You'll love or hate it: an urban lounge on wheels

It may look like it has just escaped from the set of Postman Pat, but this could just be the future of car design. The Independent on Sunday last week became the first newspaper to get hold of the Nissan Cube, which will arrive in Britain in January after enjoying huge popularity in Japan.

The Cube is lauded by artists and designers, even though it is unlikely to find much favour with die-hard petrolheads like Jeremy Clarkson. According to Nissan it is "designed to feel like a spacious, modern lounge". Its detractors say it's for fashion victims only. One thing is certain: with its brick-like aerodynamics and top speed of 109mph it is definitely a Marmite – love it or hate it – of motoring.

Nissan plans to release 1,500 of the cars into the British market at around £14,000 each. The target market is a young, creative, urban crowd: the sort of people who love iPods, BlackBerrys and folding bicycles.

Sebastian Conran


I've got a Mark I version of the Cube, and it reminded me of the Renault 4, which I worked on in my formative years as a designer. That Cube is "Jeep ugly", like a Zippo lighter, or a pair of Converse All Stars. The new one is more distinctive, and has a softness that balances its rectilinear quality. The ceiling "ripple" that pulls across the sunroof is lovely. And I really like the innovative touches, such as the stow cords on the door interiors.

I'm a petrolhead. My previous car was a Porsche 911, but if you sit behind the wheel of the Cube, you don't feel frustrated by the slow traffic. It's an effortless car to drive and own, and gives you an amazing sense of liberation. It's been incredibly well thought out. It's got a huge amount of room inside. It takes five very comfortably, with loads of headroom. Once you've moved the seats forward, it swallows an amazing amount of stuff. The seats fold down into a bed, which the kids love. The asymmetric rear door is beautiful, and gives the car real character.

It's a bit of a Marmite car. If people want a practical car focused on urban living, they'll like it. But people who aspire to sports cars, won't.

Charles Darwent

IoS art critic

First there was the Citroë*Picasso, now the Nissan Cube. This car follows a trend, being cuboid if not downright Cubist. Its anti-airflow shape screams out "new" and "off-the-wall", also "high drag coefficient". Oh, and "deformed".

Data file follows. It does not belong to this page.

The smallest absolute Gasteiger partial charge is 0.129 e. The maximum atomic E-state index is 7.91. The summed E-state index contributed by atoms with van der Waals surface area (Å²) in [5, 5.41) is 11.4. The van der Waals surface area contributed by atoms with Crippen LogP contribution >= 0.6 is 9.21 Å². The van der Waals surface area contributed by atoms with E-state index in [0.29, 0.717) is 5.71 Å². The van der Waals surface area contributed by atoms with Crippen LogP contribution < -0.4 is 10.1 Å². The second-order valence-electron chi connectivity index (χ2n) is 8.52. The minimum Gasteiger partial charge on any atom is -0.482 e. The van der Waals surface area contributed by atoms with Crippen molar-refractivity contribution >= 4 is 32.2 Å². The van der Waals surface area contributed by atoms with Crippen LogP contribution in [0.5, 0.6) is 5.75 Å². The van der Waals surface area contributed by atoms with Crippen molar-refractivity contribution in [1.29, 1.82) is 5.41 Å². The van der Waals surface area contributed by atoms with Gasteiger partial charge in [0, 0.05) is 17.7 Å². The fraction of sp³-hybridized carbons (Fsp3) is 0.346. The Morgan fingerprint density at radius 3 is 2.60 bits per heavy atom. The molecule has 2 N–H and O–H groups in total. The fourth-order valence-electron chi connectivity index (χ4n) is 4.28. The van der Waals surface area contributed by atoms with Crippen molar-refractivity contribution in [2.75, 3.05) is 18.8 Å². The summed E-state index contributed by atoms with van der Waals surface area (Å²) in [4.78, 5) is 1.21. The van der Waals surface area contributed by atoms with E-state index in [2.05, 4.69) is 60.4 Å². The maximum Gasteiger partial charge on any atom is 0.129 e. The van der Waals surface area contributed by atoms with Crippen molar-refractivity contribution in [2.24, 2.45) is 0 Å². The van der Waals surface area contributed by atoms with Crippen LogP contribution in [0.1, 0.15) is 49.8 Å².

Something about the Cube's bias-cut, asymmetric rear end, Flintstone-shaped windows and wavy-line sunroof panel hints at the Art Nouveau. Less Audi, more Gaudi. That's fine, but would you want to drive around in the Sagrada Familia? I think not.

Aimed as it is at creative types, the Cube is a temple to "personalisability". Yes, you can have that shagpile dash topper: "Everything's better with shag," the publicity says. Well, yes. A dashboard merkin: life is rich. There are accents galore in the promotional material – the "chrome front fascia accent", for example, and "20 colour interior accent lighting". Surprisingly, the outside comes in only eight colours, all of them drab: has the Caribbean ever been that morbid blue? It looks like Morecambe Bay. With the Cube's vaguely hearse-like shape, the overall effect is Morticia Addams. She, at least, would be seen dead in this.

Andrew Nahum

Author of 'Fifty Cars that Changed the World' and Principal curator of technology at the Science Museum

The Cube represents a class of vehicle emerging in Japan that aims to maximise interior volume and "habitability". The idea has been around for a long time: at the extreme end is the idea that a car of this sort could be joined to your "living pod" giving full-time access to excellent seating, on-board entertainment and information systems. I agree with the precept that if urban traffic is ever-increasing and speed limits are being lowered, aerodynamics become less relevant and the congeniality of internal space more important.

By increasing the headroom, the seating is less reclined and takes up less room in the car. You can get a lot in the Cube. They're aiming this version of the Cube at young, cool designers and architects, who will be alert to its anti-style elements. Outside hip, urban centres, though, that proposition might seem merely clunky and odd. But, in general, as car speeds reduce, cuboid cars ought to become more popular.

Mike Higgins

IoS Arts editor

The Nissan Cube comes with its own Twitter account, which I take to be an invite to get behind the wheel and drive it into a brick wall at 50mph. As it happens, the car looks like someone has done that for you. The car's snub nose and its Toytown profile will divide consumers. Actually, I quite like the idea of its box-car design, perhaps more than Nissan does. Why have they taken the corners off those bold perpendicular lines? The white model I saw looked like a Christmas cake that had been left out in the rain. Inside, things look up. Some of the "design" details, such as the little shagpile fitting to the dashboard, will appeal to those who call their cars Florence and think a skinny Frappuccino an essential accompaniment to any car journey. Others, such as the translucent sunroof screen or the little orange stowage straps for your iPod, fags or toast, are undeniably cute. It's spacious, too. Me, I'm a cyclist, but if I did choose to sit for hours in London traffic, I think the Cube might stave off road rage for, ooh, a good 20 minutes.

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